The closing of U.S. bases and the removal of U.S. military personnel from foreign countries are critical to the elimination of war.  This campaign is a major focus for World BEYOND War.

CURRENT SITUATION

Of all the foreign military bases in the world (bases located in a nation other than its own) about 95% belong to the United States.  The U.S. has more than 800 bases (some estimates are more than 1000) in 80 countries, and all 7 continents which house upwards of 200,000 troops or other military personnel.  One of the reasons it is impossible to say definitively how many bases there are, is the lack of clarity about what a base is. Some, like Ramstein Air Base in Germany, are the size of small cities, and include such amenities as golf courses, movie theaters, schools and churches and are called “Little Americas.” Others, what are known as “cooperative security locations,” or “lily pads,” can pop up very quickly and may have just a handful of personnel stationed on them.  Additionally, the U.S. maintains secret facilities whose number and location are classified.  The other 5% of foreign bases belong to the UK, Russia, Japan, India, Turkey and France and China, South Korea, Germany, Italy, the Netherlands.

REASONS TO CLOSE THE BASES:

  1. They heighten tension. The presence of almost 200,000 U.S. troops, massive arsenals, and thousands of aircraft, tanks, and ships in every corner of the Earth present a very real threat to surrounding nations.  Their presence is a permanent reminder of the military capacity of the U.S. and are a provocation to other nations.  Even worse for heightened tensions, the resources housed on these bases are used for military “exercises,” which are essentially, practice for war.
  2. They facilitate war. The prepositioning of weapons, troops, communications equipment, aircraft, fuel, etc. make the logistics for U.S. aggression quicker and more efficient.  Because the U.S. is continually creating plans for military actions around the world, and because the U.S. military always has some troops “on the ready,” the initiation of combat operations is very simple.
  3. They encourage militarism. Rather than deterring potential adversaries, U.S. bases  antagonize other countries into greater military spending and aggression. Russia, for example, justifies its interventions in Georgia and Ukraine by pointing to encroaching U.S. bases in Eastern Europe. China feels encircled by the more than 250 U.S. bases in the region, leading to a more assertive policy in the South China Sea.
  4. They provoke terrorism. In the Middle East in particular, U.S. bases and troops have provoked terrorist threats, radicalization, and anti-American propaganda. Bases near Muslim holy sites in Saudi Arabia were a major recruiting tool for al-Qaeda.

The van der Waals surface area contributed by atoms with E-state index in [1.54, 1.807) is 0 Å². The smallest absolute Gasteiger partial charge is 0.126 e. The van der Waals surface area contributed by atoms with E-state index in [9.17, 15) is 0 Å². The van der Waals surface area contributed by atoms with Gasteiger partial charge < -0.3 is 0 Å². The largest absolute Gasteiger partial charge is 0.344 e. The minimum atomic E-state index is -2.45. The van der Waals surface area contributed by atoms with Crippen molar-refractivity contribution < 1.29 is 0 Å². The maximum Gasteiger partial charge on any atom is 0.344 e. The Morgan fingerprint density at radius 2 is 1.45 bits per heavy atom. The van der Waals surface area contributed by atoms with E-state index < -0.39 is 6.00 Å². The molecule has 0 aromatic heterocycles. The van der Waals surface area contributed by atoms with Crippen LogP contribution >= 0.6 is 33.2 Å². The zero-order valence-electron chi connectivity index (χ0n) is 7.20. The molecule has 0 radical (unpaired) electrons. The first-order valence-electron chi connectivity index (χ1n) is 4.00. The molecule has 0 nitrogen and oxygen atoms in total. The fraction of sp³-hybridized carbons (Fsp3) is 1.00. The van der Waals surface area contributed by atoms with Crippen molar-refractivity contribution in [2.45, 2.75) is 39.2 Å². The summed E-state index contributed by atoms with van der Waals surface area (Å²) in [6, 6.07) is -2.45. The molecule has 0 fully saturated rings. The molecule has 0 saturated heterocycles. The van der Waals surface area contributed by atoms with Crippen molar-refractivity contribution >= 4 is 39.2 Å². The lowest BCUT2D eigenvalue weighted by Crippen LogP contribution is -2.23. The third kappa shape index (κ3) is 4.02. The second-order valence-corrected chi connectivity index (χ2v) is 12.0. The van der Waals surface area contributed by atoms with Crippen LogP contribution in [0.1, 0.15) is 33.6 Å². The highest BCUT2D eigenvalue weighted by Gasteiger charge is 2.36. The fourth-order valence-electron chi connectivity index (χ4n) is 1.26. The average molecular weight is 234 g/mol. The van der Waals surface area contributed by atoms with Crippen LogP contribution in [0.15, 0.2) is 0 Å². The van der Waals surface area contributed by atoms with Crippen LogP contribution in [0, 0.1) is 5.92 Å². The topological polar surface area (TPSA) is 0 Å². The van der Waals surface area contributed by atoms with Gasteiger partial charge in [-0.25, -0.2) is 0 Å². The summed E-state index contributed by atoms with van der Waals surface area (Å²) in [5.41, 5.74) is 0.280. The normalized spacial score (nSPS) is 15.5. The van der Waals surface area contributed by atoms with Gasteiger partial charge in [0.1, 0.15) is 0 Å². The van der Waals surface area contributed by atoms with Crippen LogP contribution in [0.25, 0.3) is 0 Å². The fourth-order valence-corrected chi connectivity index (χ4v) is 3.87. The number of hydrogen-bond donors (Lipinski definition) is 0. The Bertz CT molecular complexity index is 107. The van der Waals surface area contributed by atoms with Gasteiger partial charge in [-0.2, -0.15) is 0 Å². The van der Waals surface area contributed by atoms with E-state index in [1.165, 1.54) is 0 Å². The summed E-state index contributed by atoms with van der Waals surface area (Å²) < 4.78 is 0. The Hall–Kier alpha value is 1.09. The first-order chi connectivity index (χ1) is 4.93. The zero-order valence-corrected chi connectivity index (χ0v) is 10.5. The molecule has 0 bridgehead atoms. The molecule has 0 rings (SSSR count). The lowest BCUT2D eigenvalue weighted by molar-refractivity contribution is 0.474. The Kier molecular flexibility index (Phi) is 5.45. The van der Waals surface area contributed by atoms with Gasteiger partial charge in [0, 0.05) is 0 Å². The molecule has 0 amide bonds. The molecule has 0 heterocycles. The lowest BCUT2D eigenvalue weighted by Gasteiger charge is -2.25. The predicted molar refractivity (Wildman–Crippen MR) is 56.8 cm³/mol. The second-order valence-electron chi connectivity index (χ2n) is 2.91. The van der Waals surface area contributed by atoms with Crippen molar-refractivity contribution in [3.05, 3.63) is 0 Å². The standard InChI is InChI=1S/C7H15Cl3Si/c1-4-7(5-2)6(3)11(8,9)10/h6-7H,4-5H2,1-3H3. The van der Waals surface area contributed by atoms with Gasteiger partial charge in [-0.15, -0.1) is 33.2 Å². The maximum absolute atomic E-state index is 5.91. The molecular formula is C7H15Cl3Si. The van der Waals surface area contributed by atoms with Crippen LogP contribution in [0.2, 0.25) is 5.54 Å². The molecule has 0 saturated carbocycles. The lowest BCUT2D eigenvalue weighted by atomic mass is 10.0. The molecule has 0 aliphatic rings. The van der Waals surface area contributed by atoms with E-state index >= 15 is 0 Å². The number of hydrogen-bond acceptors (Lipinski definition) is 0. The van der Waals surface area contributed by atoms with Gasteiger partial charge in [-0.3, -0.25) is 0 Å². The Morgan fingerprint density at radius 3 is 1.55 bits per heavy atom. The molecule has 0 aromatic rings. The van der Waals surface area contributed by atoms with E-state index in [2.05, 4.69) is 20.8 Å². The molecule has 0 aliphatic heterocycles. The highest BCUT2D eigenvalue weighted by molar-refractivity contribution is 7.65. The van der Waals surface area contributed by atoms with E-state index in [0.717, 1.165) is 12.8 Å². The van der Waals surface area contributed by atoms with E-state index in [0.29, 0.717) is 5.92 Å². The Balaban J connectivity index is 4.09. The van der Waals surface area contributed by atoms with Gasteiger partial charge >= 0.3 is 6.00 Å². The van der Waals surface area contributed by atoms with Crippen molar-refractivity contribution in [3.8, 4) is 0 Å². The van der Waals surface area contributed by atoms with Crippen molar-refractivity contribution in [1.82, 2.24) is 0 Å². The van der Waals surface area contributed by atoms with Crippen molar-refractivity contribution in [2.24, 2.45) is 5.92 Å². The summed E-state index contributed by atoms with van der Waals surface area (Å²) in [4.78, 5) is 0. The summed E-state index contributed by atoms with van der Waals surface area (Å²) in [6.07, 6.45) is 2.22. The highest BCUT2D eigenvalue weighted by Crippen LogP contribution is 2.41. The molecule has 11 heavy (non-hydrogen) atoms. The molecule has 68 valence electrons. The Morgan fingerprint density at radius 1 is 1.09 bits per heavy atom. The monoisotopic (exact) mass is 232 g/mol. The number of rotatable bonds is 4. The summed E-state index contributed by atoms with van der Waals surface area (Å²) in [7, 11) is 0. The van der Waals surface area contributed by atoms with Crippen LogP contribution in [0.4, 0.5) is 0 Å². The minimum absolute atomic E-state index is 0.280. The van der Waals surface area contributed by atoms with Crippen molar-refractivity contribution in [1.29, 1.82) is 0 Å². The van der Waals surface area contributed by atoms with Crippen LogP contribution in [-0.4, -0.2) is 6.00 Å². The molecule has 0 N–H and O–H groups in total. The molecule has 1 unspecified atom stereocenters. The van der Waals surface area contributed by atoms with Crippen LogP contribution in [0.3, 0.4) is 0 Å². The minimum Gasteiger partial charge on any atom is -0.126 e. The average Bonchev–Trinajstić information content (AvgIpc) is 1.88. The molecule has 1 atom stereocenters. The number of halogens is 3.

5. They endanger host countries.  Countries which have U.S. military assets stationed on them become targets for attack themselves in response to any U.S. military aggression.
  6. They house nuclear weapons. Effective 22 January 2020, the Treaty on the Prohibition of Nuclear Weapons (TPNW) will take effect.  Nuclear weapons belonging to the U.S. are positioned in five European countries which do not have nuclear weapons themselves:  Belgium, Germany, Italy, the Netherlands, and Turkey.  The possibility of an accident, or becoming a target could be especially catastrophic.
  7. They support dictators and repressive, undemocratic regimes. Scores of U.S. bases are in more than 40 authoritarian and less-than-democratic countries, including Bahrain, Turkey, Thailand, and Niger. These bases are a sign of support for governments implicated in murder, torture, suppressing democratic rights, oppressing women and minorities, and other human rights abuses. Far from spreading democracy, bases abroad often block the spread of democracy.
  8. They cause irreparable environmental damage. Most host country agreements were made in the years before many environmental regulations were in place, and even now, the standards and laws that have been created for the U.S. do not apply to U.S. foreign military bases.  There are no enforcement mechanisms for host countries to apply to ensure adherence to local environmental regulations either and may not even be permitted to do inspections due to Status of Forces Agreements (SOFA) between the countries.  Moreover, when a base is returned to the host country there are no requirements for the U.S. to clean up the damage it has caused, or even disclose the presence of certain toxins like Agent Orange or depleted uranium.  The cost to clean up fuel, firefighting foam, etc., can cost billions.  Depending on the SOFA, the U.S. may not have to fund any of the clean-up at all. The construction of the bases has caused permanent ecological damage as well.  The construction of a new facility which is currently being constructed in Henoko, Okinawa is destroying soft coral reefs and the environment for endangered species.  Jeju Island, South Korea, an area designated as an “Absolute Conservation Area” and a UNESCO Biosphere Conservation, and despite strong opposition by inhabitants of Jeju Island, a deep water port is being constructed for use by the U.S. which has caused irreparable damage.
  9. They cause pollution.The exhaust of U.S. planes and vehicles cause significant degradation of air quality.  Toxic chemicals from the bases enters the local water sources, and jets create enormous noise pollution.  The U.S. military is the single biggest consumer of fossil fuels and producer of greenhouse gas emissions in the world, yet this is rarely acknowledged during discussion of climate change.  In fact, the United States insisted on an exemption for reporting military emissions in the 1997 Kyoto Protocol.